Good portraiture is the art of revealing the subject's soul through a photograph. Portrait is about subject expression and composition. For this type of photography, bokeh is nothing more than a "special effect", or at best, a way for the photographer to reduce the effect of a distracting background.


I would say focus itself is only a "special effect" in that it serves to contribute to the final product. The focal plane, like bokeh, is merely a tool of expression.


PostPosted: Sat Dec 08, 2018 12:48 pm    Post subject: Reply with quote

KEO wrote:
I would say focus itself is only a "special effect" in that it serves to contribute to the final product. The focal plane, like bokeh, is merely a tool of expression.


What I mean by "special effect" is that an extremely shallow depth of field is not the natural way the human eye sees the world. In fact, the human eye is an optical system with focal length approximately equal to 22mm and relative aperture of F5.6-8 in a well-lit environment.

The depth of field of a 22mm lens and aperture, say F5.6 is tremendous, much larger, for example, than the depth of field of an 85mm lens open at F1.2. In this sense, the bokeh produced by an 85mm F1.2 lens may even be visually interesting, but it is a "special effect", as I said before. Most important, bokeh alone does not make a portrait more "artistic" in my opinion.


PostPosted: Sat Dec 08, 2018 4:23 pm    Post subject: Reply with quote

Gerald wrote:
...
What I mean by "special effect" is that an extremely shallow depth of field is not the natural way the human eye sees the world. In fact, the human eye is an optical system with focal length approximately equal to 22mm and relative aperture of F5.6-8 in a well-lit environment.

The depth of field of a 22mm lens and aperture, say F5.6 is tremendous, much larger, for example, than the depth of field of an 85mm lens open at F1.2. In this sense, the bokeh produced by an 85mm F1.2 lens may even be visually interesting, but it is a "special effect", as I said before. Most important, bokeh alone does not make a portrait more "artistic" in my opinion.


Angle of view may be same as 22mm lens on ff camera (reference pplease?), however only center angle of 135mm lens is sharp. F5.6? Need some references here please. Smile


PostPosted: Sat Dec 08, 2018 5:09 pm    Post subject: Reply with quote

visualopsins wrote:
Gerald wrote:
...
What I mean by "special effect" is that an extremely shallow depth of field is not the natural way the human eye sees the world. In fact, the human eye is an optical system with focal length approximately equal to 22mm and relative aperture of F5.6-8 in a well-lit environment.

The depth of field of a 22mm lens and aperture, say F5.6 is tremendous, much larger, for example, than the depth of field of an 85mm lens open at F1.2. In this sense, the bokeh produced by an 85mm F1.2 lens may even be visually interesting, but it is a "special effect", as I said before. Most important, bokeh alone does not make a portrait more "artistic" in my opinion.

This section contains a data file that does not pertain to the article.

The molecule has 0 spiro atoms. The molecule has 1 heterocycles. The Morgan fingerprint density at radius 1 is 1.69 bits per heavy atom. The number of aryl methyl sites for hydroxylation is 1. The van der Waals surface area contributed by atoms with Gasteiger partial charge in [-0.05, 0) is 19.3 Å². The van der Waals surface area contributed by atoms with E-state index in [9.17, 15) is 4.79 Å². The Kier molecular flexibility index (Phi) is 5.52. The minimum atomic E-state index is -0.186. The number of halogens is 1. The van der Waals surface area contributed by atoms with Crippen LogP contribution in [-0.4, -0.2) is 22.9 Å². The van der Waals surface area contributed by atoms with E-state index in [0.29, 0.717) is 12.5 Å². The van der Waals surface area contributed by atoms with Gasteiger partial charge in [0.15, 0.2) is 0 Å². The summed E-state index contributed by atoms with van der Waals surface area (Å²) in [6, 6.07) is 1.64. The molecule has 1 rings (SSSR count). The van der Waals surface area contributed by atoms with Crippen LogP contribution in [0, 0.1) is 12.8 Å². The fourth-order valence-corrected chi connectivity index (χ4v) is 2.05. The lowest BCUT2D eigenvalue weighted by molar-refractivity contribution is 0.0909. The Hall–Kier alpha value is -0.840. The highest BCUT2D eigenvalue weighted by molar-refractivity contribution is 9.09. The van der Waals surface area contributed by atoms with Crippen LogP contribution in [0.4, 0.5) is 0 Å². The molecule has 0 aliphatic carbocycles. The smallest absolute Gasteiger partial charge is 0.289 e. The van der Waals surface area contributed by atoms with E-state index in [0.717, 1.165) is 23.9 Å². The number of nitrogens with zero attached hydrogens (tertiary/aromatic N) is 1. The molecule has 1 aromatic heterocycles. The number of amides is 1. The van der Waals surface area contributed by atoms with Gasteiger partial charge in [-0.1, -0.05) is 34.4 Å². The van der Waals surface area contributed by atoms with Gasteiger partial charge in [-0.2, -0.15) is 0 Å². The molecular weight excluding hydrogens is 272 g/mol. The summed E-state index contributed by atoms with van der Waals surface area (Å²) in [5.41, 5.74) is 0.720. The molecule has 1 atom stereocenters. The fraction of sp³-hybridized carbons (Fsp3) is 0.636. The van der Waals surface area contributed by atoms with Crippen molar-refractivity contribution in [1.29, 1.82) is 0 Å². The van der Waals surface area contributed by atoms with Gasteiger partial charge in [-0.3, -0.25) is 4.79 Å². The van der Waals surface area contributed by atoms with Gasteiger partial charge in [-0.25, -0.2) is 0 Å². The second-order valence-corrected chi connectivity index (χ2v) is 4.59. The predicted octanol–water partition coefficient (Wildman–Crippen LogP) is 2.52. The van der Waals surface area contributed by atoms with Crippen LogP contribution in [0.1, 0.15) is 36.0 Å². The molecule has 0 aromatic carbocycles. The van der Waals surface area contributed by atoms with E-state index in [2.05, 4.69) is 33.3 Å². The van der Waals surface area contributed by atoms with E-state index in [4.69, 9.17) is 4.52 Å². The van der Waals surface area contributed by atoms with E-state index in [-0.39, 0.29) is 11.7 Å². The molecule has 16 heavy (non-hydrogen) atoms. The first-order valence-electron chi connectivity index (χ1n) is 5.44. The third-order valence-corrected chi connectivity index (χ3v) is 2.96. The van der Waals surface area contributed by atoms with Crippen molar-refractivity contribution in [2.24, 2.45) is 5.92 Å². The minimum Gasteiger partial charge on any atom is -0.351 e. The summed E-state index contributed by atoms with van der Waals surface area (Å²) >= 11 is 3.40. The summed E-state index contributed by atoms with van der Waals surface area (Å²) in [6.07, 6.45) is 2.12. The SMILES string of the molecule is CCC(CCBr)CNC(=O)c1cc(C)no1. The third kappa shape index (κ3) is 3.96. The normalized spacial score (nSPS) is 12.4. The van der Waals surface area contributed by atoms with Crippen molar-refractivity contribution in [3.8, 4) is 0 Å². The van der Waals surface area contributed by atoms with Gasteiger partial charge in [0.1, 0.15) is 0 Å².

Angle of view may be same as 22mm lens on ff camera (reference pplease?), however only center angle of 135mm lens is sharp. F5.6? Need some references here please. Smile


Please, take a look at this Popular Photography article:
https://www.popphoto.com/news/2012/06/how-to-calculate-f-stop-human-eye


PostPosted: Sat Dec 08, 2018 5:45 pm    Post subject: Reply with quote

Badr12 wrote:
In artistic terms, I think,there shouldn’t be black and white, these are tools after all and it helps a lot to have choices, I would like to think that we celebrate these differences rather than restricting ourselves to one or another way


50/1.1 Nokton, wide-open on the Leica M Monochrom. Luray Caverns, Virginia.

L1005693-Edit by fiftyonepointsix, on Flickr

I feel obliged to upload a picture taken with the 50/1.1 Nokton on the M Monochrom... (humor, I know what you meant)

For the original question: Yes it is, no it's not.


PostPosted: Sat Dec 08, 2018 6:00 pm    Post subject: Reply with quote

Gerald wrote:
visualopsins wrote:
Gerald wrote:
...
What I mean by "special effect" is that an extremely shallow depth of field is not the natural way the human eye sees the world. In fact, the human eye is an optical system with focal length approximately equal to 22mm and relative aperture of F5.6-8 in a well-lit environment.

The depth of field of a 22mm lens and aperture, say F5.6 is tremendous, much larger, for example, than the depth of field of an 85mm lens open at F1.2. In this sense, the bokeh produced by an 85mm F1.2 lens may even be visually interesting, but it is a "special effect", as I said before. Most important, bokeh alone does not make a portrait more "artistic" in my opinion.


Angle of view may be same as 22mm lens on ff camera (reference pplease?), however only center angle of 135mm lens is sharp. F5.6? Need some references here please. Smile


Please, take a look at this Popular Photography article:
https://www.popphoto.com/news/2012/06/how-to-calculate-f-stop-human-eye


Thanks. http://publicana.ru/files/opticheskaya-sistema-glaza.pdf